Opinion: Basically, FSS is saying that they are not an accounting firm and had not performed the audit under accepted accounting guidelines. They go on to say that the balances listed are not viable or in accordance with anything. They say that they cannot back the information that they provided, nor are the procedures viable for any assurances prior to the June 1st date. In addition, as a law firm, they did not create any connection to lawful compliance with regulations and they are assuming the personnel confirmed the information that they, seem to assume.

Everyone who has ever had deal with an audit knows that the audit performed in the linked document was not a full audit. A financial audit is supposed to provide a cash balance on the balance sheet along with information on the liabilities, this was not provided as the result of this audit.

Another line in the report states: As per the letter of engagement, FSS selected the dates for balance confirmations without prior notice to or consultation with Tether.

Opinion: I find this irrationally funny, because Tether Limited hired them to perform the audit. They were well aware and ready for the law firm to perform the audit without “prior notice”.

Let’s remember that lawyers hired on by a client, like doctors, have their own Hippocratic oath to adhere to, and are forbidden by law to disclose information that may harm their clients:


I will maintain the confidence and preserve inviolate the secrets of my client, and will accept no compensation in connection with the business of my client unless this compensation is from or with the knowledge and approval of the client or with the approval of the court.


Lawyers may not reveal oral or written communications with clients that clients reasonably expect to remain private. A lawyer who has received a client’s confidences cannot repeat them to anyone outside the legal team without the client’s consent. In that sense, the privilege is the client’s, not the lawyer’s—the client can decide to forfeit (or waive) the privilege, but the lawyer cannot.

The privilege generally stays in effect even after the attorney-client relationship ends, and even after the client dies. In other words, the lawyer can never divulge the client’s secrets without the client’s permission, unless some kind of exception (see below) applies. (United States v. White, 970 F.2d 328 (7th Cir. 1992); Swidler & Berlin v. United States, 524 U.S. 399 (1998).)

An auditor that’s performing an audit as a hired third party, is not allowed to present false information about any findings in the audit. If an auditor finds anything questionable during the audit proceedings, they are required to report it or dissolve the relationship and walk away from what is considered a bad professional relationship. An Auditor provides information that can and is extracted by government agencies and is required to honestly report on any liabilities found within the scope of the audit.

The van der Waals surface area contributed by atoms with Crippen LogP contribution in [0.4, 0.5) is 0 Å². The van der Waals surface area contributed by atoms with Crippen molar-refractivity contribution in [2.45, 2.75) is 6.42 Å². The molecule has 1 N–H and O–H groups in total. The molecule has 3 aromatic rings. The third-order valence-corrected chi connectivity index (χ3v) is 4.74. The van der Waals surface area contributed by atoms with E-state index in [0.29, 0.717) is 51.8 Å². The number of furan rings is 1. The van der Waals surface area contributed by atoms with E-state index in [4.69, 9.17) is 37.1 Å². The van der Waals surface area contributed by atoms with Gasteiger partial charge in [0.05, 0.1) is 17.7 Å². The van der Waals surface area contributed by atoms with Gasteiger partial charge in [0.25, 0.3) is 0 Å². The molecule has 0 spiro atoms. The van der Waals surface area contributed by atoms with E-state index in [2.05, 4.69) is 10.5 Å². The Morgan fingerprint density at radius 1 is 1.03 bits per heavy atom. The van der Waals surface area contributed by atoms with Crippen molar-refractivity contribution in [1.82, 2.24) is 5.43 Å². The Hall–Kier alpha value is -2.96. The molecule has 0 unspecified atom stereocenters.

In simple terms: A lawyer is paid to protect and lie for you, and auditor is not.

Final Thoughts

Opinion: So, we’ve gathered that the most recent “audit” was provided by a law firm, with ties to the holdings of Tether through Noble bank, with ties to Mt. Gox class action lawsuit through Sunlot and are all connected to Brock Pierce, the founder of RealCoin, now known as Tether Limited. Furthermore, the audit wasn’t an actual audit, as the lawyers hired by Tether limited confirmed that this was not in fact, an actual financial audit. This just all seems very incestuous and crazy to me.

Why Tether limited would go to all this trouble to prove a point isn’t beyond me. They could easily hire a third-party audit firm to provide the requested information and be done with it. They are consciously choosing not to do so by picking up a more complicated path in an effort to stifle rumors and concerns with their business operating procedures.

At the end of the day, they have a digital printing press that makes more money where (it seems) there is none. The wealth and deceit continue for Tether as long as they can keep printing more money. To print more money, they need more time. If the operations are not by the book, they will stall and continue to create more distractions and buy more time.

I hope you enjoyed reading this article. I must admit there is a lot of information out there with Tether and all the players. There are some valuable sites and accounts which dedicate themselves to unraveling Tether as a whole. My intention was to bring you some interesting facts and information that is readily accessible by anybody, but most importantly, as a writer, I hope to inspire you to think more and question everything.